Facebook is promoting paid-for hoaxes about Lord Sugar, Professor Stephen Hawking and the Queen to their users despite recent promises to crack down on fake news, a Press Association investigation has found.
The world’s biggest social network was found to be taking money from hoaxers who place the misleading adverts in the right column of newsfeed, where it is less clear to users how to block or report them.
When made aware of the hoax adverts, a Facebook spokesman said the company works “constantly to reduce any type of misinformation”.
One such advert claims Apprentice star Lord Sugar was “out of control” and featured an apparently manipulated picture of the Amstrad founder with bruises on his face.
Facebook users who clicked the advert were taken to a page made to look like The Sun newspaper website, in which Lord Sugar is quoted as supporting a money-making scheme.
“The claims made in these advertisements are baseless and entirely false,” said Andrew Bloch, Lord Sugar’s spokesman, adding that the business magnate is aware of the adverts and is working on “legal remedies”.
The advertised scheme promises earnings of 50,000 dollars to 200,000 dollars (£39,950 to £159,900) per week and uses stock footage of a high-flying lifestyle and actors in its promotional material. It has been widely derided as a scam by internet users.
The discovery of the adverts comes as the social network makes high-profile efforts to tackle misinformation on the platform.
Last week the network unveiled another new initiative in a “multi-pronged strategy” to tackle the issue – offering users advice for spotting hoaxes that appear in their newsfeeds.
The site has relied heavily on reporting from users, and allows them to flag up stories they believe to be false by clicking a button on the post. However, this functionality is not mirrored on the “sponsored” section of the site, where users have to hover over the post to be given the opportunity to remove them.
The issue of “fake news” has dogged Facebook in recent years and the 2016 US election, which spurred a cottage industry of hoax websites and articles, brought the issue of online misinformation to the world’s attention.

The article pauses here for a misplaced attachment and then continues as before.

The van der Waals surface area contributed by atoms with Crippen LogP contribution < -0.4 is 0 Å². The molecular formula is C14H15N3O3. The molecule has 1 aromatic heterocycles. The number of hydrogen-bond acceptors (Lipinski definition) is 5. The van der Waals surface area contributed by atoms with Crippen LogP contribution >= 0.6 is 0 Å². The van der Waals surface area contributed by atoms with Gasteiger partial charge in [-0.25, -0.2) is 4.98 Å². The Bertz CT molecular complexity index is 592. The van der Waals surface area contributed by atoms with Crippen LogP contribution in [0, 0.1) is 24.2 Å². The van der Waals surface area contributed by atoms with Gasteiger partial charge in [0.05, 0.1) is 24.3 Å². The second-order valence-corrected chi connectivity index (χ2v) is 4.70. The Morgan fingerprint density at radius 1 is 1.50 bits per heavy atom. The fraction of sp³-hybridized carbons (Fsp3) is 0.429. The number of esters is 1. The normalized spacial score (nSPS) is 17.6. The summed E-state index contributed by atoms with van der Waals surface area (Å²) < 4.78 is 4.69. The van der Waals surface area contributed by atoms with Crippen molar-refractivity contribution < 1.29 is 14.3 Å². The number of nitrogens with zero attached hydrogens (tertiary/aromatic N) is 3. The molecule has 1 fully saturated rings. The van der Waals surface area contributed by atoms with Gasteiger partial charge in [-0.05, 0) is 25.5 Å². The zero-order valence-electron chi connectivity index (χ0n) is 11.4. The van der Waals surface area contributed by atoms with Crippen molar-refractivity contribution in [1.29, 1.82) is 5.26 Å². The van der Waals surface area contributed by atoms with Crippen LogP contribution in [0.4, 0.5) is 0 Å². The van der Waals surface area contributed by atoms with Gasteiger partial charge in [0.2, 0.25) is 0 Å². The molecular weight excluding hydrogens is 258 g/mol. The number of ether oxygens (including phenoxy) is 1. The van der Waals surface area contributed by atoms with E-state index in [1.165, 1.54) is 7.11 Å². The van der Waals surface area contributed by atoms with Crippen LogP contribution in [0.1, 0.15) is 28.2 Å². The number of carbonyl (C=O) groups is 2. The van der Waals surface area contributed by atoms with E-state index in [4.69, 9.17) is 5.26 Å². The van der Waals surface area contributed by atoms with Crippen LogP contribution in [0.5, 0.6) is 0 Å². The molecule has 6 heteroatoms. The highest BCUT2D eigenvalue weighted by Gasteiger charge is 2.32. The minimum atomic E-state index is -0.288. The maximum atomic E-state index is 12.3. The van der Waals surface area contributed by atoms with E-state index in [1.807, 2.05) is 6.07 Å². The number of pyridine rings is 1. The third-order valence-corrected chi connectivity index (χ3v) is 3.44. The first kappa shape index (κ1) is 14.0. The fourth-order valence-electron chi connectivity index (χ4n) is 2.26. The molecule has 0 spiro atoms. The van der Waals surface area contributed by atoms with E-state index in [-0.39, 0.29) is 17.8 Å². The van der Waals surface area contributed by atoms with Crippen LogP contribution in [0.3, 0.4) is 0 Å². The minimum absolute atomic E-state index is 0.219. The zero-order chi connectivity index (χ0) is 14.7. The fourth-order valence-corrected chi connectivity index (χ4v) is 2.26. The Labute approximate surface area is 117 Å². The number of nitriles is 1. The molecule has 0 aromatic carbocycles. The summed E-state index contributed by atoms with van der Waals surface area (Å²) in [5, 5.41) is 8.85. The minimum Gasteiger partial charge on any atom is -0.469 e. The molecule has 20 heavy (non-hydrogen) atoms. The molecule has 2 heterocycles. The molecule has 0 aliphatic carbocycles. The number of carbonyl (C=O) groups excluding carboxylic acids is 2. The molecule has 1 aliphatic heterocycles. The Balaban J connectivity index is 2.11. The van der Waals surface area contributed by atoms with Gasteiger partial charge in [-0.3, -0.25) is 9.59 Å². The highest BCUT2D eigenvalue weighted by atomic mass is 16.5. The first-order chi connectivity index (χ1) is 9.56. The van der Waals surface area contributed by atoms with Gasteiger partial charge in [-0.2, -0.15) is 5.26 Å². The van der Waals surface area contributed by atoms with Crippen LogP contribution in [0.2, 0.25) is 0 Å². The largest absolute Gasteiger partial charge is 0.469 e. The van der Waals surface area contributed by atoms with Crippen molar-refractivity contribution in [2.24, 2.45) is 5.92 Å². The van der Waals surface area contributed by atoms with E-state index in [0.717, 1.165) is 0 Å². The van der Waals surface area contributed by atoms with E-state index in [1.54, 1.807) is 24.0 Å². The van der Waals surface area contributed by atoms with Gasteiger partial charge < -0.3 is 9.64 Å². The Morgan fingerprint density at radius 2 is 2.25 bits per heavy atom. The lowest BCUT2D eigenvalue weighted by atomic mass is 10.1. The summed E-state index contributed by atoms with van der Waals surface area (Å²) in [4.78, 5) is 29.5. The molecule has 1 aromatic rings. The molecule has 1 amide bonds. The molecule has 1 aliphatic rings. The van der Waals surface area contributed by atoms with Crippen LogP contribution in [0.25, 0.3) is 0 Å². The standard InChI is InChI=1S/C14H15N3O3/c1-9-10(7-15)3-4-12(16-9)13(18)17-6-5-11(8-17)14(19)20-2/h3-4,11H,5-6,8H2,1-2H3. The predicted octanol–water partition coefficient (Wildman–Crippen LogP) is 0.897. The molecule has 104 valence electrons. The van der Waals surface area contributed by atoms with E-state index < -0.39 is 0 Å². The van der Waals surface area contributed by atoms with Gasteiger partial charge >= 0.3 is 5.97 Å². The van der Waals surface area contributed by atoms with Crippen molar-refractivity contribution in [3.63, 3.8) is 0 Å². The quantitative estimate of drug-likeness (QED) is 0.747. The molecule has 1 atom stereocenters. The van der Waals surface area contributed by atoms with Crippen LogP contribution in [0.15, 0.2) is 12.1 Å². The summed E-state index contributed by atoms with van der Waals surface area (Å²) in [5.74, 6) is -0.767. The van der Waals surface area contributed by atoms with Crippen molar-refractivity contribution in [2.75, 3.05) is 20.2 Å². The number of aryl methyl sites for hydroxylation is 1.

At the time, a Facebook spokesman reiterated the network’s promise to stop hoaxers promoting false information using the platform’s advertising network, which places adverts on external websites. But anyone can pay Facebook through an automated system, select a target demographic from Facebook’s 1.9 billion users and promote any content they wish at a low cost.
Another hoax advertisement recently promoted in Facebook’s “sponsored” section claims “The Queen Has Died”.
The accompanying web address takes users to a page made to look like Facebook, and text which urges users to call a phone number or risk having their computer infected with a virus. The phone number and page have been flagged as a scam in numerous online forums.
Thomas Barton, a retired associate professor of nursing from Swansea, said he has seen multiple versions of the celebrity death hoax advertisement, featuring Prof Stephen Hawking and the actor Hugh Laurie.
He told the Press Association: “Facebook is such a lot of fun and it’s such a nice social media tool. But every time, there you are, you’ve got all these pictures of famous people who have allegedly died who patently haven’t. I just think, surely, if they can manage to remove pictures of breast-feeding women, can’t they get rid of these?”
Responding to the Press Association, Facebook said it has now removed the adverts and disabled the accounts of the uploaders.
“People want to see accurate, authentic information on Facebook, and we want that too,” a spokesman for Facebook told the Press Association. “Misinformation and hoaxes of any kind harm our community. We take immediate action when we discover advertisers attempting to serve misleading links to people.”